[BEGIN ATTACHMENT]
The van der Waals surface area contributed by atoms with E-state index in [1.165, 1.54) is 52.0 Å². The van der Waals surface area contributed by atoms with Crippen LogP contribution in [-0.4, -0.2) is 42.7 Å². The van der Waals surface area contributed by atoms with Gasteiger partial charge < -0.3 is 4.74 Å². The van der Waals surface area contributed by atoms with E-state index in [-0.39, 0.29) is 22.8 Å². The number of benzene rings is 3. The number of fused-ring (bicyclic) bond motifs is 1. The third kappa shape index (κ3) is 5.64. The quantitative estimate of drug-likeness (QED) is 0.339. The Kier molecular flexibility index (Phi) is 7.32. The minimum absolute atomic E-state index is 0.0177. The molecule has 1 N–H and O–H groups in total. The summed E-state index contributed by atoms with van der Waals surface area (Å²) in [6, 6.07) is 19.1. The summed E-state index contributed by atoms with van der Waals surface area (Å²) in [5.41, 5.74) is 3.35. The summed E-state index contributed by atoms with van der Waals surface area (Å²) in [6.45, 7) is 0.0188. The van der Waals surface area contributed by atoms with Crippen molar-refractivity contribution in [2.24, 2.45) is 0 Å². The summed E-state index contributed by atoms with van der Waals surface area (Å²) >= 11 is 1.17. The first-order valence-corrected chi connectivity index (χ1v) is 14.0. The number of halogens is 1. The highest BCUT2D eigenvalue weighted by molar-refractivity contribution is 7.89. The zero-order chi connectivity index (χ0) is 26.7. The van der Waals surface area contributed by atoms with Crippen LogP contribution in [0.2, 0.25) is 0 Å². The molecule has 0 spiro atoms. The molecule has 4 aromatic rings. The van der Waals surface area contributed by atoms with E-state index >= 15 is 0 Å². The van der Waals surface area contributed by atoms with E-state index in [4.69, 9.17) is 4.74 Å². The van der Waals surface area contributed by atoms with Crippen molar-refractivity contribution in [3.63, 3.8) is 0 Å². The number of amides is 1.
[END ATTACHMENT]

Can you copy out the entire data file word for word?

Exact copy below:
The van der Waals surface area contributed by atoms with E-state index in [1.165, 1.54) is 52.0 Å². The van der Waals surface area contributed by atoms with Crippen LogP contribution in [-0.4, -0.2) is 42.7 Å². The van der Waals surface area contributed by atoms with Gasteiger partial charge < -0.3 is 4.74 Å². The van der Waals surface area contributed by atoms with E-state index in [-0.39, 0.29) is 22.8 Å². The number of benzene rings is 3. The number of fused-ring (bicyclic) bond motifs is 1. The third kappa shape index (κ3) is 5.64. The quantitative estimate of drug-likeness (QED) is 0.339. The Kier molecular flexibility index (Phi) is 7.32. The minimum absolute atomic E-state index is 0.0177. The molecule has 1 N–H and O–H groups in total. The summed E-state index contributed by atoms with van der Waals surface area (Å²) in [6, 6.07) is 19.1. The summed E-state index contributed by atoms with van der Waals surface area (Å²) in [5.41, 5.74) is 3.35. The summed E-state index contributed by atoms with van der Waals surface area (Å²) in [6.45, 7) is 0.0188. The van der Waals surface area contributed by atoms with Crippen molar-refractivity contribution in [2.24, 2.45) is 0 Å². The summed E-state index contributed by atoms with van der Waals surface area (Å²) >= 11 is 1.17. The first-order valence-corrected chi connectivity index (χ1v) is 14.0. The number of halogens is 1. The highest BCUT2D eigenvalue weighted by molar-refractivity contribution is 7.89. The zero-order chi connectivity index (χ0) is 26.7. The van der Waals surface area contributed by atoms with Crippen LogP contribution in [0.2, 0.25) is 0 Å². The molecule has 0 spiro atoms. The molecule has 4 aromatic rings. The van der Waals surface area contributed by atoms with E-state index >= 15 is 0 Å². The van der Waals surface area contributed by atoms with E-state index in [4.69, 9.17) is 4.74 Å². The van der Waals surface area contributed by atoms with Crippen molar-refractivity contribution in [3.63, 3.8) is 0 Å². The number of amides is 1.